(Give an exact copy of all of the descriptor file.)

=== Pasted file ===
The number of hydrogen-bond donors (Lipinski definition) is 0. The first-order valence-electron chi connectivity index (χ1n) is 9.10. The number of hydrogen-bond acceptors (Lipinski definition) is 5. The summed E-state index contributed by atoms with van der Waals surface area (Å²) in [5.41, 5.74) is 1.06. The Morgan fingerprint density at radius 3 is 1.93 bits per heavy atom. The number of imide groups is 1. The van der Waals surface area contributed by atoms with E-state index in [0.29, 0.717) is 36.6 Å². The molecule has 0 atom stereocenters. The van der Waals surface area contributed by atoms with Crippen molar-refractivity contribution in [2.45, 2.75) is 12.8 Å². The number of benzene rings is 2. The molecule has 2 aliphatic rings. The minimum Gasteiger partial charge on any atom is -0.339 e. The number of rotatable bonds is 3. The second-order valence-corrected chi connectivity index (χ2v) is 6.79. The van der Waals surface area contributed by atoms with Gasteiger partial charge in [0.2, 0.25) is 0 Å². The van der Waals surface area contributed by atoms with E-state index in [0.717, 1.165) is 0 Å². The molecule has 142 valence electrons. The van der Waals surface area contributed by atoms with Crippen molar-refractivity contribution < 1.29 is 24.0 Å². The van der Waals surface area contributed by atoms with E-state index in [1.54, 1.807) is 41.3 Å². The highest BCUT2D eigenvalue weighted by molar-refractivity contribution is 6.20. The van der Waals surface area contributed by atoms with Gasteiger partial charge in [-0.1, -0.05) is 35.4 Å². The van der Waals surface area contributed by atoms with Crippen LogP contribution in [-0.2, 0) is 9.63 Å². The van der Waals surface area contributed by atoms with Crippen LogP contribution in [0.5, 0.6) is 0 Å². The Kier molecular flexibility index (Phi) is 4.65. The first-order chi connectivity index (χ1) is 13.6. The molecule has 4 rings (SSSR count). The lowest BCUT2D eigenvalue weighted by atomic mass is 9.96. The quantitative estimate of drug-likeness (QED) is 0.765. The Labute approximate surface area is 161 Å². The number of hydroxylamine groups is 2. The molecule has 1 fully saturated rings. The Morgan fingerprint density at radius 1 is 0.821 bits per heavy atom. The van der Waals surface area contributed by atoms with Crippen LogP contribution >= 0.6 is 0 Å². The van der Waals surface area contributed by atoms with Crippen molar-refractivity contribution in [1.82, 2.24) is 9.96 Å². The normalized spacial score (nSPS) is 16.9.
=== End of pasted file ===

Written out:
The number of hydrogen-bond donors (Lipinski definition) is 0. The first-order valence-electron chi connectivity index (χ1n) is 9.10. The number of hydrogen-bond acceptors (Lipinski definition) is 5. The summed E-state index contributed by atoms with van der Waals surface area (Å²) in [5.41, 5.74) is 1.06. The Morgan fingerprint density at radius 3 is 1.93 bits per heavy atom. The number of imide groups is 1. The van der Waals surface area contributed by atoms with E-state index in [0.29, 0.717) is 36.6 Å². The molecule has 0 atom stereocenters. The van der Waals surface area contributed by atoms with Crippen molar-refractivity contribution in [2.45, 2.75) is 12.8 Å². The number of benzene rings is 2. The molecule has 2 aliphatic rings. The minimum Gasteiger partial charge on any atom is -0.339 e. The number of rotatable bonds is 3. The second-order valence-corrected chi connectivity index (χ2v) is 6.79. The van der Waals surface area contributed by atoms with Gasteiger partial charge in [0.2, 0.25) is 0 Å². The van der Waals surface area contributed by atoms with E-state index in [0.717, 1.165) is 0 Å². The molecule has 142 valence electrons. The van der Waals surface area contributed by atoms with Crippen molar-refractivity contribution < 1.29 is 24.0 Å². The van der Waals surface area contributed by atoms with E-state index in [1.54, 1.807) is 41.3 Å². The highest BCUT2D eigenvalue weighted by molar-refractivity contribution is 6.20. The van der Waals surface area contributed by atoms with Gasteiger partial charge in [-0.1, -0.05) is 35.4 Å². The van der Waals surface area contributed by atoms with Crippen LogP contribution in [-0.2, 0) is 9.63 Å². The van der Waals surface area contributed by atoms with Crippen LogP contribution in [0.5, 0.6) is 0 Å². The Kier molecular flexibility index (Phi) is 4.65. The first-order chi connectivity index (χ1) is 13.6. The molecule has 4 rings (SSSR count). The lowest BCUT2D eigenvalue weighted by atomic mass is 9.96. The quantitative estimate of drug-likeness (QED) is 0.765. The Labute approximate surface area is 161 Å². The number of hydroxylamine groups is 2. The molecule has 1 fully saturated rings. The Morgan fingerprint density at radius 1 is 0.821 bits per heavy atom. The van der Waals surface area contributed by atoms with Crippen LogP contribution >= 0.6 is 0 Å². The van der Waals surface area contributed by atoms with Crippen molar-refractivity contribution in [1.82, 2.24) is 9.96 Å². The normalized spacial score (nSPS) is 16.9.